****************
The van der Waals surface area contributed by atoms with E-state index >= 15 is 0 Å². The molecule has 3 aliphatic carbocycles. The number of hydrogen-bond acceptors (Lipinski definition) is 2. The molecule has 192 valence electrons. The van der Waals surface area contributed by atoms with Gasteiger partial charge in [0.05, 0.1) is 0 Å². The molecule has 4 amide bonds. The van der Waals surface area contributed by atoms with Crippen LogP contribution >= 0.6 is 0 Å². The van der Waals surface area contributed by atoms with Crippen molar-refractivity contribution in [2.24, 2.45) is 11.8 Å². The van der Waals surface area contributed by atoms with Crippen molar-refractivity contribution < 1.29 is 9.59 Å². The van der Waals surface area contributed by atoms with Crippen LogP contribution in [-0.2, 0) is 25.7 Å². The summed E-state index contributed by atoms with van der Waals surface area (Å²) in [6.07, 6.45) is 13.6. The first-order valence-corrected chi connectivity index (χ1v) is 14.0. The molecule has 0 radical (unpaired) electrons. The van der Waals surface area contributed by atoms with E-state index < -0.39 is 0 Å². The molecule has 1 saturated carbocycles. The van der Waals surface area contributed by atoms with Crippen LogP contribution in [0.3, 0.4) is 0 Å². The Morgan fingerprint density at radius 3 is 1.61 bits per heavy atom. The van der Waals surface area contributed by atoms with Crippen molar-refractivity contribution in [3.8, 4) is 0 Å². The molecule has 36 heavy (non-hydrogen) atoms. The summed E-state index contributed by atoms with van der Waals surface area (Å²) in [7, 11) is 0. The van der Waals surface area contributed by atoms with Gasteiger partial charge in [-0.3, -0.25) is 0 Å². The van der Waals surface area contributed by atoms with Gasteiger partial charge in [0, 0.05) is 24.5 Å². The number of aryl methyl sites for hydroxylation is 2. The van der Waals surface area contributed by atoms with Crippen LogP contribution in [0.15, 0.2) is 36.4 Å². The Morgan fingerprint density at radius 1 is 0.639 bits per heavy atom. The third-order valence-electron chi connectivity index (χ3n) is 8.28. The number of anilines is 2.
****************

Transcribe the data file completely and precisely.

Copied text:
The van der Waals surface area contributed by atoms with E-state index >= 15 is 0 Å². The molecule has 3 aliphatic carbocycles. The number of hydrogen-bond acceptors (Lipinski definition) is 2. The molecule has 192 valence electrons. The van der Waals surface area contributed by atoms with Gasteiger partial charge in [0.05, 0.1) is 0 Å². The molecule has 4 amide bonds. The van der Waals surface area contributed by atoms with Crippen LogP contribution >= 0.6 is 0 Å². The van der Waals surface area contributed by atoms with Crippen molar-refractivity contribution in [2.24, 2.45) is 11.8 Å². The van der Waals surface area contributed by atoms with Crippen molar-refractivity contribution < 1.29 is 9.59 Å². The van der Waals surface area contributed by atoms with Crippen LogP contribution in [-0.2, 0) is 25.7 Å². The summed E-state index contributed by atoms with van der Waals surface area (Å²) in [6.07, 6.45) is 13.6. The first-order valence-corrected chi connectivity index (χ1v) is 14.0. The molecule has 0 radical (unpaired) electrons. The van der Waals surface area contributed by atoms with E-state index < -0.39 is 0 Å². The molecule has 1 saturated carbocycles. The van der Waals surface area contributed by atoms with Crippen LogP contribution in [0.3, 0.4) is 0 Å². The Morgan fingerprint density at radius 3 is 1.61 bits per heavy atom. The van der Waals surface area contributed by atoms with Crippen molar-refractivity contribution in [3.8, 4) is 0 Å². The molecule has 36 heavy (non-hydrogen) atoms. The summed E-state index contributed by atoms with van der Waals surface area (Å²) in [7, 11) is 0. The van der Waals surface area contributed by atoms with Gasteiger partial charge in [-0.3, -0.25) is 0 Å². The van der Waals surface area contributed by atoms with Gasteiger partial charge in [0, 0.05) is 24.5 Å². The number of aryl methyl sites for hydroxylation is 2. The van der Waals surface area contributed by atoms with Crippen LogP contribution in [0.15, 0.2) is 36.4 Å². The Morgan fingerprint density at radius 1 is 0.639 bits per heavy atom. The third-order valence-electron chi connectivity index (χ3n) is 8.28. The number of anilines is 2.